TurnItOffReadABook-v2white500.jpgI love this illustration because it conveys an angst that so many parents feel, that our children spend their days glued to their screens and perhaps they aren’t reading as much as they ‘should’. I won’t get into the discussion about how much screen time is too much – I’m sure you’ve read plenty about that already.

The point I want to make is that the two things are not mutually exclusive. Much of what I look at on my various screens is the written word, and (much to the horror of some of my book club colleagues) many of the books I read are read on a Kindle or (heaven forbid!) on my phone. Perhaps even more outrageous (for the book club stalwarts), I have now discovered listening books, which has resulted in me being ‘plugged in’ to my phone when I’m walking the dog, cooking the supper or doing the ironing.

Screen Shot 2017-09-01 at 15.35.26.pngI did a fair bit of research into listening books before I plumped for Audible, which is owned by Amazon. There are various companies offering audio books and they all seem to work in much the same way – you pay a monthly fee and for that you can download a certain number of titles (or unlimited titles in the case of All You Can Books, as the name suggests). For an Audible membership, you pay £7.99 a month for which you get one credit (1 credit = 1 book) and you can buy extra books too if one a month isn’t enough. The clever bit is that I can listen to a book on my phone, and then if I want to switch to listening on my computer, the story will start at precisely the right spot, without me needing to know which chapter I was on.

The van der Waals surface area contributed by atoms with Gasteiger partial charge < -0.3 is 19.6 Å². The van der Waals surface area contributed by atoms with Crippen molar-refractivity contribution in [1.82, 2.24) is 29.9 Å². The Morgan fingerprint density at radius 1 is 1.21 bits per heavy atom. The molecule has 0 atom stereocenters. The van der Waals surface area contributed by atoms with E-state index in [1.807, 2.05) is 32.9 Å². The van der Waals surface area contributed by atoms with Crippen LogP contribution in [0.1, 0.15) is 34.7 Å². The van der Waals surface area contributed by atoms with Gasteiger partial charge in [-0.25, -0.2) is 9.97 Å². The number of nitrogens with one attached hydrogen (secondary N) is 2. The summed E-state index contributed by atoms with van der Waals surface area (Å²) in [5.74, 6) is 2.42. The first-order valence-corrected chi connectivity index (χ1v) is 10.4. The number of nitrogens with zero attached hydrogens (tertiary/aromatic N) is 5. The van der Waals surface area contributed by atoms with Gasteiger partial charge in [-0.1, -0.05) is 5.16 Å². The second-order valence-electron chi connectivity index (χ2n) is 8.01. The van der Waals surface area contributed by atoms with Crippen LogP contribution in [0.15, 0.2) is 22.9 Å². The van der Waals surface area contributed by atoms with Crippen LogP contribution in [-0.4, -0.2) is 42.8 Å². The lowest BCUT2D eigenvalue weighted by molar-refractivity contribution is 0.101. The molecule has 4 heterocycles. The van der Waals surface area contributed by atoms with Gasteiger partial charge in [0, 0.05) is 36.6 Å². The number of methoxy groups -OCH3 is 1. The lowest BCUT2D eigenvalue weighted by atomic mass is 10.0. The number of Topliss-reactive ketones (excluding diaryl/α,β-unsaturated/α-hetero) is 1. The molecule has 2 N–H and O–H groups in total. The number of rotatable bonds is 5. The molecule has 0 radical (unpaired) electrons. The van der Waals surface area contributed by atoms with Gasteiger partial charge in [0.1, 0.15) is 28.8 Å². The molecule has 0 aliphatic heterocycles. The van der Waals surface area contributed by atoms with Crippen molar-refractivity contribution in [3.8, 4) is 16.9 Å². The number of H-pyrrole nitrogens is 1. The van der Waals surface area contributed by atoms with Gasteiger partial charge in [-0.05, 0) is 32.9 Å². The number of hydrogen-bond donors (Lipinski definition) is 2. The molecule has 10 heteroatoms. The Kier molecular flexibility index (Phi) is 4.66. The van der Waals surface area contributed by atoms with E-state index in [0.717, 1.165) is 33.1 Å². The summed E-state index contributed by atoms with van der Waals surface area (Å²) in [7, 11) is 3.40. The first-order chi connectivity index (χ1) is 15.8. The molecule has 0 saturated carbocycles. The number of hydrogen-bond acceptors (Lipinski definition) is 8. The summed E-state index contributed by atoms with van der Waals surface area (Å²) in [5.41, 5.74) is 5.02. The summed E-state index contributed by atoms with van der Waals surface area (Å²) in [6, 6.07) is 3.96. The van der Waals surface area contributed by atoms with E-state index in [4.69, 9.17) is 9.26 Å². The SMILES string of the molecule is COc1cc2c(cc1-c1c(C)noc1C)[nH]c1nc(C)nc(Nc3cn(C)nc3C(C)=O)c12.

Screen Shot 2017-09-01 at 15.40.12.pngAs a lover of books (in all their guises) it was an easy decision for Fingertips to be a sponsor of the Chiswick Book Festival, now in its ninth year. The programme this year (running from 14th-18th September) looks just as enticing as ever, with plenty of big names taking part, including Clare Balding, John O’Farrell, Jeremy Vine and Maggie O’Farrell talking about their books. There will also be workshops as diverse as how to write an autobiography, developing great plot lines and the best way to research for fiction writing. Don’t miss the chance to be part of this wonderful celebration of reading (and listening) – you can book tickets here.

In the meantime, if you need help setting up your Kindle or iBooks on your iPad, or advice on a listening books membership, please get in touch here.

 

 

That’s where the (free) music takes me…